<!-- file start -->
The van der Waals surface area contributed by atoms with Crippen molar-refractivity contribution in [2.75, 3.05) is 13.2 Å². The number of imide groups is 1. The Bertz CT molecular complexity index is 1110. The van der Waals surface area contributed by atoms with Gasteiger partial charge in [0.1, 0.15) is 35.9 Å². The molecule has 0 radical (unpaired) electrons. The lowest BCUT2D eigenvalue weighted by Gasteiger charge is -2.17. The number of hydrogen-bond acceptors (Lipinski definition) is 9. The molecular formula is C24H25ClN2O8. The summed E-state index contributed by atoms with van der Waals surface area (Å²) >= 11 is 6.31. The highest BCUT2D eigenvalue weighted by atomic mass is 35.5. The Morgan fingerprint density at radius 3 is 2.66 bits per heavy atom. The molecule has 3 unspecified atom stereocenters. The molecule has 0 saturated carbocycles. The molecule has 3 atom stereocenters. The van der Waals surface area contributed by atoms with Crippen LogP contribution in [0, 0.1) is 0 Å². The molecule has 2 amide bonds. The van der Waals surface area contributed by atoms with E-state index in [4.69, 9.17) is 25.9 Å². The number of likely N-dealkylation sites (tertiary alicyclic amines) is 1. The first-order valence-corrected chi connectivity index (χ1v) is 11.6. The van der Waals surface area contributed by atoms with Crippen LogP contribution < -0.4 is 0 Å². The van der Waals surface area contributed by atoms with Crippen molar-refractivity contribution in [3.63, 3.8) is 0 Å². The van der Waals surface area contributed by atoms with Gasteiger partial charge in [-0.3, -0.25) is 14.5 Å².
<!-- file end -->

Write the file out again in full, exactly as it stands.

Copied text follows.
The van der Waals surface area contributed by atoms with Crippen molar-refractivity contribution in [2.75, 3.05) is 13.2 Å². The number of imide groups is 1. The Bertz CT molecular complexity index is 1110. The van der Waals surface area contributed by atoms with Gasteiger partial charge in [0.1, 0.15) is 35.9 Å². The molecule has 0 radical (unpaired) electrons. The lowest BCUT2D eigenvalue weighted by Gasteiger charge is -2.17. The number of hydrogen-bond acceptors (Lipinski definition) is 9. The molecular formula is C24H25ClN2O8. The summed E-state index contributed by atoms with van der Waals surface area (Å²) >= 11 is 6.31. The highest BCUT2D eigenvalue weighted by atomic mass is 35.5. The Morgan fingerprint density at radius 3 is 2.66 bits per heavy atom. The molecule has 3 unspecified atom stereocenters. The molecule has 0 saturated carbocycles. The molecule has 3 atom stereocenters. The van der Waals surface area contributed by atoms with Crippen LogP contribution in [0, 0.1) is 0 Å². The molecule has 2 amide bonds. The van der Waals surface area contributed by atoms with E-state index in [4.69, 9.17) is 25.9 Å². The number of likely N-dealkylation sites (tertiary alicyclic amines) is 1. The first-order valence-corrected chi connectivity index (χ1v) is 11.6. The van der Waals surface area contributed by atoms with Crippen LogP contribution < -0.4 is 0 Å². The van der Waals surface area contributed by atoms with Crippen molar-refractivity contribution in [3.63, 3.8) is 0 Å². The van der Waals surface area contributed by atoms with Gasteiger partial charge in [-0.3, -0.25) is 14.5 Å².